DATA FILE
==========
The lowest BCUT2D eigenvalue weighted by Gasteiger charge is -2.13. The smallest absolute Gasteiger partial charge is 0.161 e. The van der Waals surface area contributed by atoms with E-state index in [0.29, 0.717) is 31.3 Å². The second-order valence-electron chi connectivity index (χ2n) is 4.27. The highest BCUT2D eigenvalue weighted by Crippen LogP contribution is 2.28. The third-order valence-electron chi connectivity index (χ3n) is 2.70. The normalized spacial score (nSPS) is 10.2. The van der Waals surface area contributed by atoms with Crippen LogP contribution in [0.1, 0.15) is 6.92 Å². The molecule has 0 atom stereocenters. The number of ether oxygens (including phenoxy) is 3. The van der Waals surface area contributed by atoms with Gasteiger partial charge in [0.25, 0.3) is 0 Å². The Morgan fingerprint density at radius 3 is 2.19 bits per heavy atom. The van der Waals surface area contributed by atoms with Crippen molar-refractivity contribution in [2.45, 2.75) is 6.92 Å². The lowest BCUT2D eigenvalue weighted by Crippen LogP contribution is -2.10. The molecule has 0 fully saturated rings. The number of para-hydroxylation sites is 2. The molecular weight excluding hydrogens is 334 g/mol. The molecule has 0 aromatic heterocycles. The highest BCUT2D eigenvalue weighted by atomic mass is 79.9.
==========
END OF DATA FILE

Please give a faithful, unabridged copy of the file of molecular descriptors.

The lowest BCUT2D eigenvalue weighted by Gasteiger charge is -2.13. The smallest absolute Gasteiger partial charge is 0.161 e. The van der Waals surface area contributed by atoms with E-state index in [0.29, 0.717) is 31.3 Å². The second-order valence-electron chi connectivity index (χ2n) is 4.27. The highest BCUT2D eigenvalue weighted by Crippen LogP contribution is 2.28. The third-order valence-electron chi connectivity index (χ3n) is 2.70. The normalized spacial score (nSPS) is 10.2. The van der Waals surface area contributed by atoms with Crippen LogP contribution in [0.1, 0.15) is 6.92 Å². The molecule has 0 atom stereocenters. The number of ether oxygens (including phenoxy) is 3. The van der Waals surface area contributed by atoms with Gasteiger partial charge in [0.25, 0.3) is 0 Å². The Morgan fingerprint density at radius 3 is 2.19 bits per heavy atom. The van der Waals surface area contributed by atoms with Crippen molar-refractivity contribution in [2.45, 2.75) is 6.92 Å². The lowest BCUT2D eigenvalue weighted by Crippen LogP contribution is -2.10. The molecule has 0 fully saturated rings. The number of para-hydroxylation sites is 2. The molecular weight excluding hydrogens is 334 g/mol. The molecule has 0 aromatic heterocycles. The highest BCUT2D eigenvalue weighted by atomic mass is 79.9.